As a little kid, I always liked it that the Ranger wore a mask, so that his good deeds were anonymous, and that he never stuck around for a "thank you" after saving somebody's grits.  I admired that he used bullets made of silver to remind himself that life was precious -- even the bad guy's life -- and that he didn't shoot to kill, but to disarm, a practice that may be of extremely limited tactical utility in real life.

Funny thing, Moore and Silverheels apparently came to take their parts --- and their position as "role models" for us kids -- very seriously.

Three parts of the "Lone Ranger Creed" that stuck with me:
  • that all men are created equal and that everyone has within himself the power to make this a better world.
  • being prepared physically, mentally, and morally to fight when necessary for that which is right.
  • that all things change but truth, and that truth alone, lives on forever.

 Like the Lone Ranger, I sometimes wear a mask.
Unlike the Lone Ranger, I am sometimes, of moral imperative, an outlaw.


Sunday, May 12, 2013

Character is Destiny

The psychopath is incapable of ever becoming a person of character. It isn't their "fault." They just don't have the tools.

Most people, though, can become a person of integrity, worthy of respect.

It's a matter of practice,


Thursday, May 9, 2013

Multiple Opponents

Just as I'm prepping to teach BLUE SUEDE SHOES: Womens' Basic Self-Defense Awareness, I had a chat with a dear friend and colleague on the matter of multiple opponents.  So I thought I'd share something from the Blue Suede class.  The illustration captures, I believe, the spirit of it.  May you never know first-hand what this is like.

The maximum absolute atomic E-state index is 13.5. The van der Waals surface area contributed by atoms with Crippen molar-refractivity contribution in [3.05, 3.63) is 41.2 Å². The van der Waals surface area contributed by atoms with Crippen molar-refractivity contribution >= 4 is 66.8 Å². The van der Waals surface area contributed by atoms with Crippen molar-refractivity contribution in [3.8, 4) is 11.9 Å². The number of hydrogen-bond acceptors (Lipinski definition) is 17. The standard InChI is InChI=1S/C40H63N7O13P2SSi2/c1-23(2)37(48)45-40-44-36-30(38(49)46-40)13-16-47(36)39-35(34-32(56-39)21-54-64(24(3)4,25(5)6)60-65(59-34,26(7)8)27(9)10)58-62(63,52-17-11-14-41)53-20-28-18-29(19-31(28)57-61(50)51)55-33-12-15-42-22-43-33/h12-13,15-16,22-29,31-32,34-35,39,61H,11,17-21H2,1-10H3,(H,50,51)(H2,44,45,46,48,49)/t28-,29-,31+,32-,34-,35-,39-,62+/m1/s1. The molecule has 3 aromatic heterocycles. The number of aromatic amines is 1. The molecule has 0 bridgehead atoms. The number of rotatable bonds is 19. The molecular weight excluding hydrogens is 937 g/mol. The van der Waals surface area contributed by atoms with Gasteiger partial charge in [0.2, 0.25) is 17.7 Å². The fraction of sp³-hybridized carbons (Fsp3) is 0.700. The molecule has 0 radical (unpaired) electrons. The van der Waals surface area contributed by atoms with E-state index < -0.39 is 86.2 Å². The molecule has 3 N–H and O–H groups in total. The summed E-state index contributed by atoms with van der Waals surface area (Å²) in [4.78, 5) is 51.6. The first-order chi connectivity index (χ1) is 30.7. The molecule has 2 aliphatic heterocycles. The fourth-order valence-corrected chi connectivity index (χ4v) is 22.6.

It ain’t like the movies. Fighting multiple opponents is extremely dangerous and no matter how good you think you are, there’s a point where many becomes too many, and it’s a losing battle. Here are 10 good rules to maximize the odds of minimizing the damage to yourself.
1.            Avoid the Situation.
Always the best option. Here’s where situational awareness and early pattern recognition come into play.

2.            Run like hell.
Assuming you can get away safely and you’re not leaving somebody behind who can’t run with you.

3.            Have a weapon and know how to use it.
No doubt about it 3 or 4 unarmed attackers (or attackers armed with knives or clubs) against 1 unarmed defender is a one-sided affair. Same 3-4 attackers against a defender with a firearm and suddenly the odds have changed.

4.            Target the Leader.
Quite often the biggest, nearest, and has the loudest/foulest mouth.

5.            Line ‘em up
Avoid being surrounded. Move to one side so that they become obstacles in each other’s way. Use the nearest as a shield.  
6.            Strike First, Strike Hard Take the initiative, “attack on the preparation.” Avoid making meaningless movements that waste energy; take simple, devastating action instead. Get the first lick in and make it count.

7.            Fight Dirty.                                                         
         Use knees, elbows, teeth, head butts and attack eyes, throat, groin.

8.            Use the Environment.
Take advantage of chairs, tables, walls, trees, cars, etc as obstacles and as possible weapons.

9.            Keep Moving.
A moving target is harder to hit and harder to surround.

10.       Hit and Run.
As soon as you can safely do so, disengage and retire.

The first one dies, the second one is maimed, 
the third one runs away.